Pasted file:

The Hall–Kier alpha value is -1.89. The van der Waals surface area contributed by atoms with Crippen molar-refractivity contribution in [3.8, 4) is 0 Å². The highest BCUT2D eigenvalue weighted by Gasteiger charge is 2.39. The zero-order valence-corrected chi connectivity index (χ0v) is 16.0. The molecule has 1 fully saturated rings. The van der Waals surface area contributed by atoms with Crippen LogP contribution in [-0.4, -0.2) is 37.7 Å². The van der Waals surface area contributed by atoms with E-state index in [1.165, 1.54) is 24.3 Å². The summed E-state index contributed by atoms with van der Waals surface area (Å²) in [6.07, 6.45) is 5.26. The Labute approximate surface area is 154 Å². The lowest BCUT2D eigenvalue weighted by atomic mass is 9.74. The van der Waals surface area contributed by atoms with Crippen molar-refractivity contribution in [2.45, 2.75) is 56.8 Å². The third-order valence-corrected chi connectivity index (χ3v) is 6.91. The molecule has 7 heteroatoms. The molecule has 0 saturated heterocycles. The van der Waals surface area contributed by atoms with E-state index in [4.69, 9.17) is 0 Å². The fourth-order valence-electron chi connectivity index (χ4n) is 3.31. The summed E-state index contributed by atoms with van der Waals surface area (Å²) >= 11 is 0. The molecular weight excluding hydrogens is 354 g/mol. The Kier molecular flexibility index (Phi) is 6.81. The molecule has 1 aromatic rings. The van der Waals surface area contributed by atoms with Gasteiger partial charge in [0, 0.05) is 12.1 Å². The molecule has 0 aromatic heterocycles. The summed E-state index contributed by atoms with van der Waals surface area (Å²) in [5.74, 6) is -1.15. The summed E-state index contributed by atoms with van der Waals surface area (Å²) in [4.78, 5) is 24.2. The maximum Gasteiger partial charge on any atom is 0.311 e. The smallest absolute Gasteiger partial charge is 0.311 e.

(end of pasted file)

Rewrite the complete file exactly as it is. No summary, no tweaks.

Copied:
The Hall–Kier alpha value is -1.89. The van der Waals surface area contributed by atoms with Crippen molar-refractivity contribution in [3.8, 4) is 0 Å². The highest BCUT2D eigenvalue weighted by Gasteiger charge is 2.39. The zero-order valence-corrected chi connectivity index (χ0v) is 16.0. The molecule has 1 fully saturated rings. The van der Waals surface area contributed by atoms with Crippen LogP contribution in [-0.4, -0.2) is 37.7 Å². The van der Waals surface area contributed by atoms with E-state index in [1.165, 1.54) is 24.3 Å². The summed E-state index contributed by atoms with van der Waals surface area (Å²) in [6.07, 6.45) is 5.26. The Labute approximate surface area is 154 Å². The lowest BCUT2D eigenvalue weighted by atomic mass is 9.74. The van der Waals surface area contributed by atoms with Crippen molar-refractivity contribution in [2.45, 2.75) is 56.8 Å². The third-order valence-corrected chi connectivity index (χ3v) is 6.91. The molecule has 7 heteroatoms. The molecule has 0 saturated heterocycles. The van der Waals surface area contributed by atoms with E-state index in [4.69, 9.17) is 0 Å². The fourth-order valence-electron chi connectivity index (χ4n) is 3.31. The summed E-state index contributed by atoms with van der Waals surface area (Å²) >= 11 is 0. The molecular weight excluding hydrogens is 354 g/mol. The Kier molecular flexibility index (Phi) is 6.81. The molecule has 1 aromatic rings. The van der Waals surface area contributed by atoms with Gasteiger partial charge in [0, 0.05) is 12.1 Å². The molecule has 0 aromatic heterocycles. The summed E-state index contributed by atoms with van der Waals surface area (Å²) in [5.74, 6) is -1.15. The summed E-state index contributed by atoms with van der Waals surface area (Å²) in [4.78, 5) is 24.2. The maximum Gasteiger partial charge on any atom is 0.311 e. The smallest absolute Gasteiger partial charge is 0.311 e.